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Adjustment charges

From time to time, courier companies may review the pricing of a shipment after it has been picked up and/or delivered. When this happens, you will receive a notification email with the details of each adjustment, which is sent automatically to the main account owner address.

If you find that some of these adjustment charges are unjustified or may have been billed by mistake, please contact and we will be happy to file a dispute with the courier on your behalf.

You will find a description of the most common adjustment types listed below.


Cubic weight, or dimensional weight, is a technique used by several carriers to estimate the overall logistical burden of a shipment more accurately.

The cubed weight is compared with the actual weight, and the higher of the two values is used for billing purposes. This way, more cumbersome shipments, which take up more space in the courier’s vehicles even if they are relatively light, will be billed accordingly.

Generally speaking, the three dimensions (length, width and height) of each package are multiplied to get the volume in terms of cubic feet or metres, and each cubic foot or metre is converted to a given number of pounds or kilograms.

Each courier uses a slightly different equation to obtain the cubic weight of a shipment. For instance, the same shipment measuring 12” x 12” x 12” (1 cubic foot) would have a dimensional weight of 11 lb for DHL, 12.4 lb for FedEx, Purolator Ground and UPS, and 15 lb for Purolator Express.

Even if the real weight of the shipment is lower than the dimensional value, the higher of the two values will be used for billing purposes.

A slight variation in one or more of the dimensions declared can have important repercussions on the final price of the shipment. We strongly encourage you to declare your shipments as accurately as possible to avoid unexpected costs.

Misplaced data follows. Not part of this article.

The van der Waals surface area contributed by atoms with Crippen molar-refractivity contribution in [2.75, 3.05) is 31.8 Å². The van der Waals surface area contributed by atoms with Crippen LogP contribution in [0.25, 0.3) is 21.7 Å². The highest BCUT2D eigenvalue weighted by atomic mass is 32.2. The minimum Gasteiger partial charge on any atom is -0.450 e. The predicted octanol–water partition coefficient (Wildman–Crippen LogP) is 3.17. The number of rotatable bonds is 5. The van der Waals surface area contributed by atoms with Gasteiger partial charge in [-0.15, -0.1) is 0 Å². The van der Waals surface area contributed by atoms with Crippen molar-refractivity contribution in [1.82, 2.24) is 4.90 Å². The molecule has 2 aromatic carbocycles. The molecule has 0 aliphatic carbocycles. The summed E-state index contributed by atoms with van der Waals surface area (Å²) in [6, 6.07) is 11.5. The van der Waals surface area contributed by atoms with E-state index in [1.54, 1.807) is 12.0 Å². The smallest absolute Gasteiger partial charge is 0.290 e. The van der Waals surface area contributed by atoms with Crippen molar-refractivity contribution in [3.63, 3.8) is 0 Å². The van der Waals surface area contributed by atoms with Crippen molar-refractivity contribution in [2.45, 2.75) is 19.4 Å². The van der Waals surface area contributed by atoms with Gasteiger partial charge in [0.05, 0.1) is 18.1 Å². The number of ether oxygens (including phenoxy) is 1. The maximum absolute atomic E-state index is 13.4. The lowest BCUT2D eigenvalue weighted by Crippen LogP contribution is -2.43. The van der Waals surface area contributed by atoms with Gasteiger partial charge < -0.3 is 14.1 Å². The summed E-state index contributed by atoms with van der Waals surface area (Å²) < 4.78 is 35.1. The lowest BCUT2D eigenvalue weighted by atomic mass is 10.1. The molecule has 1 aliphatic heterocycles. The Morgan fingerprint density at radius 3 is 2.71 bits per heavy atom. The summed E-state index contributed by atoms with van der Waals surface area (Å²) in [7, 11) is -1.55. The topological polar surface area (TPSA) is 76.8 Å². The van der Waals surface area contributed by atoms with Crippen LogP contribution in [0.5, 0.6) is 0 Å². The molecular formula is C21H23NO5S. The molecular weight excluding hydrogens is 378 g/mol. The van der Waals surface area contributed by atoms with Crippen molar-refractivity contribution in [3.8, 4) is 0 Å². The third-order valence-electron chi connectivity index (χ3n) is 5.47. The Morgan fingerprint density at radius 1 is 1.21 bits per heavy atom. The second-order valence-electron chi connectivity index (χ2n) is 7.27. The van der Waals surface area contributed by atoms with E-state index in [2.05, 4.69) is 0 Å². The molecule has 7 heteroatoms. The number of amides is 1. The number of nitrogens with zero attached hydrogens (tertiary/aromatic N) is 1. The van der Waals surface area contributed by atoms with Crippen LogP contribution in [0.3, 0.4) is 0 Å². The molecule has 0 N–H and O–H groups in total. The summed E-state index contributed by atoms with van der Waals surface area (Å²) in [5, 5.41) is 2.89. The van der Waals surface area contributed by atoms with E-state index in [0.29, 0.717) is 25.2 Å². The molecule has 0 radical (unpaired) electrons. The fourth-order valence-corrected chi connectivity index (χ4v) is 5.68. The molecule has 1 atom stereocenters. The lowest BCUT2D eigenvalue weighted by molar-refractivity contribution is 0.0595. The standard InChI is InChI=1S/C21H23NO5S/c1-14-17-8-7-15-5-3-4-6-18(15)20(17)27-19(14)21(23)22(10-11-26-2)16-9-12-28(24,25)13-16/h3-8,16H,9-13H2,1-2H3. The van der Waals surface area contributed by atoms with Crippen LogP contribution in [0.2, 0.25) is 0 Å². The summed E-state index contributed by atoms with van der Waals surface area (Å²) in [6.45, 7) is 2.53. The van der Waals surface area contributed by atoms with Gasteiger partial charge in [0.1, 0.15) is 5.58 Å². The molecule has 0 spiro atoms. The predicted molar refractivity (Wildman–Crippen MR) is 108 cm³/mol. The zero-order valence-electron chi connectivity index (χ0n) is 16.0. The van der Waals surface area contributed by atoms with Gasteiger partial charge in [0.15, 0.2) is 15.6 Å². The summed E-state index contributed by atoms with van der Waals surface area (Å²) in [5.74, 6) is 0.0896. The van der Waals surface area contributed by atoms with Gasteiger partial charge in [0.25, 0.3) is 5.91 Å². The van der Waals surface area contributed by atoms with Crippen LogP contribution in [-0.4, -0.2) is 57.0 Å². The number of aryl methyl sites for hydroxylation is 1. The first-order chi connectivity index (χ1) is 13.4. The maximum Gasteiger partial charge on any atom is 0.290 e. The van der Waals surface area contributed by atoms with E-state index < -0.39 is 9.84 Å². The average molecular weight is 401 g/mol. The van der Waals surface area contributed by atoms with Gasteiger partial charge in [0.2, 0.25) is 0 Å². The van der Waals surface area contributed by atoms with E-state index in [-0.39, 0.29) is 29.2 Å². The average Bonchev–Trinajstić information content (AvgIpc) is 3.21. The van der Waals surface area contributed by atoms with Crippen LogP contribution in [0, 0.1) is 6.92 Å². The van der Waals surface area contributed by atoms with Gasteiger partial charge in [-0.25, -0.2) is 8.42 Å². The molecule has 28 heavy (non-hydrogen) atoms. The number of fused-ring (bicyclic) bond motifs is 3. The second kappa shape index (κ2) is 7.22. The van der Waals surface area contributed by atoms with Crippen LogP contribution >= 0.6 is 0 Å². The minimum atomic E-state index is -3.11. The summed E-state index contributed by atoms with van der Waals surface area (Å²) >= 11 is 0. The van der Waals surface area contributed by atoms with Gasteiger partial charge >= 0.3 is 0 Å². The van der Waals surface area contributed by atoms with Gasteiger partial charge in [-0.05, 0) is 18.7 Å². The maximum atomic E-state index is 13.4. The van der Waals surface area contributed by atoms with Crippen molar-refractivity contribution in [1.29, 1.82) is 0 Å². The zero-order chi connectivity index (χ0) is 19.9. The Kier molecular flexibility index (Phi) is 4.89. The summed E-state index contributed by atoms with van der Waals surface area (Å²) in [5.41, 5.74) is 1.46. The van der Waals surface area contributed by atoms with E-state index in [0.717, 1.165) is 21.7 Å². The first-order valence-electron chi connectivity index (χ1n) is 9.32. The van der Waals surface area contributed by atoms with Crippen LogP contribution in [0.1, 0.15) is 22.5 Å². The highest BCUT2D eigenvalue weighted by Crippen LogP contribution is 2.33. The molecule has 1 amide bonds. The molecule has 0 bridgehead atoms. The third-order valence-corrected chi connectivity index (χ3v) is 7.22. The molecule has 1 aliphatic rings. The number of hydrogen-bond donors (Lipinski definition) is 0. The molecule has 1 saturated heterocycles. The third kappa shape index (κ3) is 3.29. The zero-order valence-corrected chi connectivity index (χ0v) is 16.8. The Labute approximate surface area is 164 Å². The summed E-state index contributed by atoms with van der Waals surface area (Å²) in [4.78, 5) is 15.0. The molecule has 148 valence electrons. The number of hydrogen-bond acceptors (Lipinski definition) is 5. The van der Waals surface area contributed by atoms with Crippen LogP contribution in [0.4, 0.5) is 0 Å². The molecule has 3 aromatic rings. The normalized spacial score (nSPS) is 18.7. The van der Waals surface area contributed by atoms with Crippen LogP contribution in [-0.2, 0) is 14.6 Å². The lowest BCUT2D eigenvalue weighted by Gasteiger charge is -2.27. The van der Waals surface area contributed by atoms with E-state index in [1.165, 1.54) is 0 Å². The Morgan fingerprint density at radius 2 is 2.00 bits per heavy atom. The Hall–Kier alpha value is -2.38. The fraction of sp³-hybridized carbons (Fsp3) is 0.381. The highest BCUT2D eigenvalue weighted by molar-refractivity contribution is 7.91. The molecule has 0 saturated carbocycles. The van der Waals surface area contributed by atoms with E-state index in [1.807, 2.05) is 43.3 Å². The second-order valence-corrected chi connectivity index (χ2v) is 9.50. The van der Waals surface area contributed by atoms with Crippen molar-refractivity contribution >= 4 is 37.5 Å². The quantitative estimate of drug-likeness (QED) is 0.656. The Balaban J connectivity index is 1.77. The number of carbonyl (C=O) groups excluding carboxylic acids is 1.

Since the price of fuel changes constantly, couriers revise their fuel charges on a regular basis. If there is a delay of a few days between the moment a shipment is created and the time it is picked up by the courier, the final fuel rate may vary slightly. These adjustments normally total less than a dollar per shipment.


Additional handling surcharges can be applied for a variety of reasons depending on the courier. Generally speaking, this means either the packaging is non-standard, or the contents have been identified as fragile or requiring special care. The use of “Fragile” or “This Way Up” stickers can sometimes trigger this surcharge.


If a parcel is unable to be put on the automated conveyor system used by the courier and instead needs to be sorted manually, a surcharge may apply. This can be included in the initial quote, but may be added after the fact if the package’s dimensions or weight have been declared inaccurately.


Many couriers will bill a surcharge if the destination address has been declared inaccurately or incompletely, or if the shipping label is not printed legibly. This can also include cases where the delivery address is in an apartment building and a buzzer code is required for access to a safe delivery location.

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